By KENNETH R. COBB
For The Inter-Mountain
What is the most important piece of hunting gear? Naturally, it has to be the gun or bow.
A century ago, man did not have sound-amplifying earmuffs, laser range finders, cellular telephones and other technology. Back then, a big game hunt was a matter of man versus nature, or man versus beast.
Today, hunters need skill, but not as much. They must be well-tuned, skillful, watchful, patient and, most of all, ready. Currently, a deer hunter is capable of going out in the wilderness before daylight, bag a trophy buck and be back in town to enjoy a full-course meal before noon.
Hunting is a hobby that can be expensive. A good rifle with a telescopic sight along with hunting clothes, knife and other accessories can run a lot of money. A new centerfire rifle alone can cost from $500 upward to $3,000. To cut this cost, a person should consider purchasing a used firearm. In buying a used hunting rifle, there are some things to know as to whether you are purchasing a good one or a bad one.
Check the area around the firing pin. Remove the bolt and check the area around the bolt face. If any corrosion appears in these areas, this should tell you that the rifle has not been properly cared for. Do not buy this firearm.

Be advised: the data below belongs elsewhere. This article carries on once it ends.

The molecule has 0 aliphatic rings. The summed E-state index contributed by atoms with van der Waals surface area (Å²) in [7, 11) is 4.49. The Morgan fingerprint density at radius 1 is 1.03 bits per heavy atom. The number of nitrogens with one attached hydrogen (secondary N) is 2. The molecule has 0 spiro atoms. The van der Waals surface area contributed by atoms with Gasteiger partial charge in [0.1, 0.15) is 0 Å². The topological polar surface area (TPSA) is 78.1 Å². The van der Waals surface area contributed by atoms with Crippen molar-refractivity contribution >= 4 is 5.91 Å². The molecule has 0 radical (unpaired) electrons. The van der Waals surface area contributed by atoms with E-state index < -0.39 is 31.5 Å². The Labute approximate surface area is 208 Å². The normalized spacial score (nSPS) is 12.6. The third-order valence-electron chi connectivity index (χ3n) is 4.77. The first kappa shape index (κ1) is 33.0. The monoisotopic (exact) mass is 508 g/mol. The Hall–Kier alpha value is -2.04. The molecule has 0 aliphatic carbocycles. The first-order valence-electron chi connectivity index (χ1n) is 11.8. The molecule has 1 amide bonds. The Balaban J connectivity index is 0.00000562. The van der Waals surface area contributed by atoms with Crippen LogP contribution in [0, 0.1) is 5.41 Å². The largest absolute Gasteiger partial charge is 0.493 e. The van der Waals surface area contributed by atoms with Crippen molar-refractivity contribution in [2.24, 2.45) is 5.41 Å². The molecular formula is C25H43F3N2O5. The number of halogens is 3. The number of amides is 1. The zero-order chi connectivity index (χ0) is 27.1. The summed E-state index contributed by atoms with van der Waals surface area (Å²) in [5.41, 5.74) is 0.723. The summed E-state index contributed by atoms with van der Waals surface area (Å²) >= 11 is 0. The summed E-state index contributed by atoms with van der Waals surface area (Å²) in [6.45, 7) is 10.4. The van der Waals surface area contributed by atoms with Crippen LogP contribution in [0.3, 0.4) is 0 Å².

Make sure that the action is working correctly. Work the action hard to check that the firing pin does not go off. Check the bore to make sure that the rifling or grooves are sharp and clean. There should be absolutely no rust in the bore.
If the used rifle is being purchased from a federally licensed firearms dealer, the chances of getting one that is hot or stolen is quite slim. Be patient when buying a used rifle and be willing to shop around.
Cold weather hunting is not for the faint-hearted. I know plenty of people, myself included, who have just simply quit because of sub-zero temperatures.
Venturing outdoors unprepared in temperatures like these is a good way to end up in the hospital with frostbite or some other kind of cold injury.
Good clothing is essential when deer hunting in this area during cold weather. Sportsmen and women will find a wide selection of outdoor clothing and footwear in any discount store this time of year. Once again, be ready to shop around and consider this purchase an investment you would like to have last for about 10-15 years.
Consider packing the body, foot and hand warmers in inclement weather. An emergency solar blanket would be helpful if a hunter is lost or injured in the woods. Some granola or energy bars, candy bars, nuts, etc., in individual packets might be a good idea. Some hunters are carrying cell phones or GPS devices to help locate them in extreme situations. Be sure to let a responsible person know where you are planning to hunt.